Anyone who has not heard these jokes really needs to get out of the house and/or watch a couple episodes of The Office. These jokes are probably the funniest and most witty and creative sexual jokes out there, and can, for some, provide hours of entertainment. In my experience, those with the driest and most sarcastic senses of humor tend to be quickest with these jokes – both making and getting them. For anyone who doesn’t work in IT (most of you, I’m guessing) this typically describes 90% of the men working in IT. They are super smart and therefore their jokes are typically on a higher plane of intelligence. AKA if you’re not quick, you’ll be left in the dark groping for the light switch and tripping over yourself. I would know, it’s happened to me a lot of times. But I’ve learned along the way and no longer have embarrassing moments of what-the-heck-just-happened and why-is-everyone-laughing-but-me. The worst. To me it seems like an oxymoron that seemingly “intelligent” jokes be related to sex in any way, but it’s true. Just go with it.

Anywayz. So if you’re familiar with this genre, if you will, of jokes, you know that almost any statement one makes can be responded to with a “that’s what she said!” It’s really remarkable. Over the past year I have obtained a new level of appreciation / humorous disgust with the [mostly] men who make these jokes. If you’re not paying attention you can walk right into the trap with a simple exchange like this: “Where are you? I thought you were attending this meeting.” “I’m coming, be there soon.” “…That’s what she said!” Some see these exchanges as a red flag for HR to step in and give someone a slap on the wrist. Some people are very uncomfortable with these jokes. And some would never say them in front of a woman in the office or anywhere. It seems like I don’t know any of these people as I am surrounded by “that’s what she said” on all sides. This does one of two things: it provides me with some good laughs at some creative and witty responses…I’m continually surprised at the statements that make some people think about what she is saying. It also makes me think more carefully about how I phrase things. I’ll explain.

Almost never do I use the words “come,” “coming,” “hard,” or “harder” in a sentence. It’s just walking into a trap, especially when speaking to someone who I know is quick with the that’s-what-she-saids. Take for example the sample exchange above. Instead of that response, I now would reply with something like “I am on my way to the meeting room.” This is a specific statement with plenty of qualifiers, making it less ambiguous and less prone to being victim of a TWSS. Additionally, nothing for me is ever hard anymore (that’s what she said), at work or outside of work. Things are now “difficult” or “challenging” and I always use a qualifier or a specific noun to identify exactly what is causing me difficulties. For example, no more “this is hard,” or “it’s so hard.” The “this” and “it” are far too ambiguous. Instead it would go something like this: “This project is very challenging due to complicated coding structures.” See? Very specific. Another example: “My workout last night was so hard,” which has multiple bait factors in “workout,” “last night,” and “so hard,” now becomes this: “Boxing class was extremely difficult because of the new instructor.” Specificity is the key.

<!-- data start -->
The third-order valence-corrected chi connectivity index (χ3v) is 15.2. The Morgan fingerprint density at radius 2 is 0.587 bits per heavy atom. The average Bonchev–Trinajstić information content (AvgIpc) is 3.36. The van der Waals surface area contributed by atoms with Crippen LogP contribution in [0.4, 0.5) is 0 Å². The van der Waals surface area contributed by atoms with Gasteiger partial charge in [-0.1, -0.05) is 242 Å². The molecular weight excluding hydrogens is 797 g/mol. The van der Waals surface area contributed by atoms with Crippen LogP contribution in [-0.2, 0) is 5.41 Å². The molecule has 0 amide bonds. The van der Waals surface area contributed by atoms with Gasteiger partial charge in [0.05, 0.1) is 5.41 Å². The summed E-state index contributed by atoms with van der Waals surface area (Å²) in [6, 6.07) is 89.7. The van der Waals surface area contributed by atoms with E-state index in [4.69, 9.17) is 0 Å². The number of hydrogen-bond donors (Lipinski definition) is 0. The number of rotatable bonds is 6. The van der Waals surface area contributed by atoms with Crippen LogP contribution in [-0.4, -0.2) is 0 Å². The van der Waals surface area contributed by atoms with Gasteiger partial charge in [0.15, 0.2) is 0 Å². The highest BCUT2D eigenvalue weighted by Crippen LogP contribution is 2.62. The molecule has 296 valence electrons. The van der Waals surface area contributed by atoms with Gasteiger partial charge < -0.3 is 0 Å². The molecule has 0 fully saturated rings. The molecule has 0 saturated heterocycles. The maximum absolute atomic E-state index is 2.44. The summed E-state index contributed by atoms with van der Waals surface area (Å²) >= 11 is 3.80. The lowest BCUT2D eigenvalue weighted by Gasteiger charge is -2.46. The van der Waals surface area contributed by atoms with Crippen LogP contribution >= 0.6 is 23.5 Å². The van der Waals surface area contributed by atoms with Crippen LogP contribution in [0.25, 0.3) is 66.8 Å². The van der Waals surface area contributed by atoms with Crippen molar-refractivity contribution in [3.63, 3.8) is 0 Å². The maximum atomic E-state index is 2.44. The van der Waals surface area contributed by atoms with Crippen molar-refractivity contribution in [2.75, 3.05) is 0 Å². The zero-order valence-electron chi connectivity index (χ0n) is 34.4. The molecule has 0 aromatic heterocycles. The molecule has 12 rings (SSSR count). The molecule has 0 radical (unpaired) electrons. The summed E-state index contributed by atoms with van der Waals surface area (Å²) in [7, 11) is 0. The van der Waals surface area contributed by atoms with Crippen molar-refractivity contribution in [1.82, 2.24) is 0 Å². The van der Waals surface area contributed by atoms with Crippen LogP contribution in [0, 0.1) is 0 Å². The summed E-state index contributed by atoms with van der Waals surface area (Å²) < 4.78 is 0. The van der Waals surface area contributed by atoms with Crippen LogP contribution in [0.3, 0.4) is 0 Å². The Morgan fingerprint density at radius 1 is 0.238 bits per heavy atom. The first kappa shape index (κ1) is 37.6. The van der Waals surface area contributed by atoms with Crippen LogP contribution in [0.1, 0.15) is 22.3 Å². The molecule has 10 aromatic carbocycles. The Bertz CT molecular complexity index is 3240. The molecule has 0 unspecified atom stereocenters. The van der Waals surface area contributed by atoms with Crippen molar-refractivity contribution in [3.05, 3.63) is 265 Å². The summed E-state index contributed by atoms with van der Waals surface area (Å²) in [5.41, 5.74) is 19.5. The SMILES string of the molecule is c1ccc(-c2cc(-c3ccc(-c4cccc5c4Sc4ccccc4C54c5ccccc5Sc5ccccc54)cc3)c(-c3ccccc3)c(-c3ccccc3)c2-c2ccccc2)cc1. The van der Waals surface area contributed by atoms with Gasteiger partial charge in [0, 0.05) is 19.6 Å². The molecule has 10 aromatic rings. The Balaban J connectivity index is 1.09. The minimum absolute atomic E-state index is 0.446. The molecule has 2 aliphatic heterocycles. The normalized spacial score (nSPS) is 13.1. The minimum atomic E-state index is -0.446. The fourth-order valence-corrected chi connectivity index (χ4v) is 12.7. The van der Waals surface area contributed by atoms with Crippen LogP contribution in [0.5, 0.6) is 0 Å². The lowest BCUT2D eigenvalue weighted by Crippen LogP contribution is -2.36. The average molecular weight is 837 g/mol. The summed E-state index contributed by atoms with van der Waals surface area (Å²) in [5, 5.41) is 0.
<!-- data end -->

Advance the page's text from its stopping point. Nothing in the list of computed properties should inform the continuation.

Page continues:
The other challenge is that I became too accustomed to hearing these jokes slung around by people in the office and certain dear friends of mine (cough the Senator cough) that my brain picks up on these nuances quicker than ever before. I now almost challenge myself to never say anything that could be bait for a TWSS. Because it’s somewhat ingrained in my head, I’m sometimes afraid I will say something and then make myself think that’s-what-she-said and then giggle awkwardly. It’s happened before. People always ask you what’s funny and it’s even more awkward when you can’t explain. Or I’ll hear someone say something which just wreaks of TWSS, only no one else caught it and I’m left alone to smirk and stifle a chuckle.

One of my top 5 TWSS times occurred when I was attending a 3 week IT training. In a room with other young IT professionals all working on a project together for 3 straight weeks, day in, day out, you get familiar with each other. Someone would say something about their code but phrase it in such a way that it was just perfect for a TWSS. Occasionally, for the benefit of the group, someone would mutter it under their breath and we’d share a chuckle. Eventually all I had to do was raise an eyebrow and those of us that got it would giggle like 8-year-olds.

So. Everyone keep going strong (that’s what she said) and never stop working hard (that’s what she said) no matter how huge (that’s what she said) or how small (I hope she didn’t say that) the project is. Even if your coworkers will never quit (that’s what she said) harassing you with sexual jokes you don’t appreciate, you must finish your work (that’s what she said). At the end of the day when you’re dog tired because your boss worked you until you were exhausted (that’s what she said) and you didn’t think you had any more in you (that’s what she said) and really didn’t want to keep it up anymore (that’s what she said), at least you had a few good laughs.

Hooty-hoo who’s getting me roses?